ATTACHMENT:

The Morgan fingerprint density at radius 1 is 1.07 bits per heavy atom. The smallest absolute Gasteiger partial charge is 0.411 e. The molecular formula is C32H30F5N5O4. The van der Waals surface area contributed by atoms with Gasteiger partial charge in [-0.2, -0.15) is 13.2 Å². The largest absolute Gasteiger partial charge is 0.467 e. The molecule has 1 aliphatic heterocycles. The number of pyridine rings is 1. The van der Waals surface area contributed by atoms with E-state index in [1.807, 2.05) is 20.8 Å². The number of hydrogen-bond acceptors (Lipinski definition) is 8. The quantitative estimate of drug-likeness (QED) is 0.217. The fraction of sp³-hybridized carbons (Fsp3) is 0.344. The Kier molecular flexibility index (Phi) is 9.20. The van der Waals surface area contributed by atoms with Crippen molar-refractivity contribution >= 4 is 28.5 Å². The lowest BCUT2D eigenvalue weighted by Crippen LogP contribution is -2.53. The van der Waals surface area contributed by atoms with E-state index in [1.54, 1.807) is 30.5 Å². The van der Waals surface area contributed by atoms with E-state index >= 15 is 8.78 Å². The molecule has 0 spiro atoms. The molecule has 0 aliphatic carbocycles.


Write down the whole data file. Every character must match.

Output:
The Morgan fingerprint density at radius 1 is 1.07 bits per heavy atom. The smallest absolute Gasteiger partial charge is 0.411 e. The molecular formula is C32H30F5N5O4. The van der Waals surface area contributed by atoms with Gasteiger partial charge in [-0.2, -0.15) is 13.2 Å². The largest absolute Gasteiger partial charge is 0.467 e. The molecule has 1 aliphatic heterocycles. The number of pyridine rings is 1. The van der Waals surface area contributed by atoms with E-state index in [1.807, 2.05) is 20.8 Å². The number of hydrogen-bond acceptors (Lipinski definition) is 8. The quantitative estimate of drug-likeness (QED) is 0.217. The fraction of sp³-hybridized carbons (Fsp3) is 0.344. The Kier molecular flexibility index (Phi) is 9.20. The van der Waals surface area contributed by atoms with Crippen molar-refractivity contribution >= 4 is 28.5 Å². The lowest BCUT2D eigenvalue weighted by Crippen LogP contribution is -2.53. The van der Waals surface area contributed by atoms with E-state index in [1.54, 1.807) is 30.5 Å². The van der Waals surface area contributed by atoms with E-state index >= 15 is 8.78 Å². The molecule has 0 spiro atoms. The molecule has 0 aliphatic carbocycles.